The set design by Simon Anthony Wells is simple but effectively evokes a Japanese sensibility, particularly when James Smith’s lighting turns the bamboo effect intensely blood red. The small space proves slightly challenging; with only one entry point for the cast, some moves are necessarily clunky and awkward.
Director Adam Lenson has form with LaChiusa’s work. The programme reveals he directed the non-professional European premiere of the work in 2006. But this familiarity did not result in any particular illumination or vision in this presentation. The opening vignettes are not played stylistically enough, there is insufficient sexual chemistry, hunger and anticipation. Without an evocative, highly-charged, positively arousing scene setter, the main narratives take longer to fly, and the audience is not sufficiently engaged in the “things are not as they seem” through-line.
In some ways, the deficiencies here are down to the skills of the performers; but their selection and how they work is within Lenson’s control. He opts for a kind of diluted film noir approach, particularly in the first Act which focusses on rape and murder. But it is by no means a whole-hearted approach, with the result quite dull, neither melodrama nor film noir.
There is a lot of “acting”. This seems intentional on Lenson’s part, as though the cast were playing ciphers rather than real people. Realistic playing would pay better dividends in this piece. In the search for truth, there is no room for acting, just being.
Marc Elliott is the one cast member who seems to understand this and he completely subsumed himself in his dual roles of Thief and Reporter. Sinewy, handsome, bristling with electric sensuality in the first act, Elliott is superb. In some ways, his more complex turn as the lost Reporter, a vain, pretty, and confused modern man is the superior performance. Both, though, are clever, thoughtful turns, and Elliott’s voice is equal to the demands of the score. He is proving to be a serious player in the field of musical theatre in London.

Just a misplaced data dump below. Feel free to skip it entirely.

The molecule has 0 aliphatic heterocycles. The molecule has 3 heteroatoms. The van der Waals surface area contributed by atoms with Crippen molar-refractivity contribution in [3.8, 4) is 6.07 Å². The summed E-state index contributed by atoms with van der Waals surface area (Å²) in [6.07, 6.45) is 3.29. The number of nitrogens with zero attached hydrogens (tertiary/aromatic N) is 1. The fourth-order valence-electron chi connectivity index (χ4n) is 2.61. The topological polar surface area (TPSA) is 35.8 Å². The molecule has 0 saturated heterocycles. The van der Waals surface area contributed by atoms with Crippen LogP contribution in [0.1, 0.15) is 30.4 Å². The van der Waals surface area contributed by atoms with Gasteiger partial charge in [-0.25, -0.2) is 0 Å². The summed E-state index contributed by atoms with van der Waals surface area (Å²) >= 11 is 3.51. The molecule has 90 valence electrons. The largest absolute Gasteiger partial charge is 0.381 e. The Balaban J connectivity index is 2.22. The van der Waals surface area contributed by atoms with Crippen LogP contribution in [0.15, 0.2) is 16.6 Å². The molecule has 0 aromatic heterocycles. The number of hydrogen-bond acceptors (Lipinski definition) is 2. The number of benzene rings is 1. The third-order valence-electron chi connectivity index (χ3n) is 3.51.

None of the other cast members match him for conviction or clarity of performance. Vocally, the score is too difficult for them, and there are quite unpleasant passages where notes are groped for rather than properly sung. There is too much cod acting from the quartet, too much loss of focus, too much off-key singing, and splattered characterisation. Elliott is believable; no one else really achieves that.
This results in whole sections of the piece being flat and uninspiring. The music cannot soar as it should because the performers other than Elliott cannot make it work. This has nothing to do with the accompaniment, which is secure and appropriate throughout and which does not threaten to dwarf the acoustic vocal performances. (Full marks to Richard Bates and the small band). Rather, it is about the way the cast actually sing. More than occasionally, there are good vocal lines from Elliott’s colleagues, but it is not consistent and not the sort of singing the score requires.
Yet, LaChiusa’s work still rewards. This is an evocative and very complex musical. It is a major achievement. It just needs a better cast and better direction than this production provides.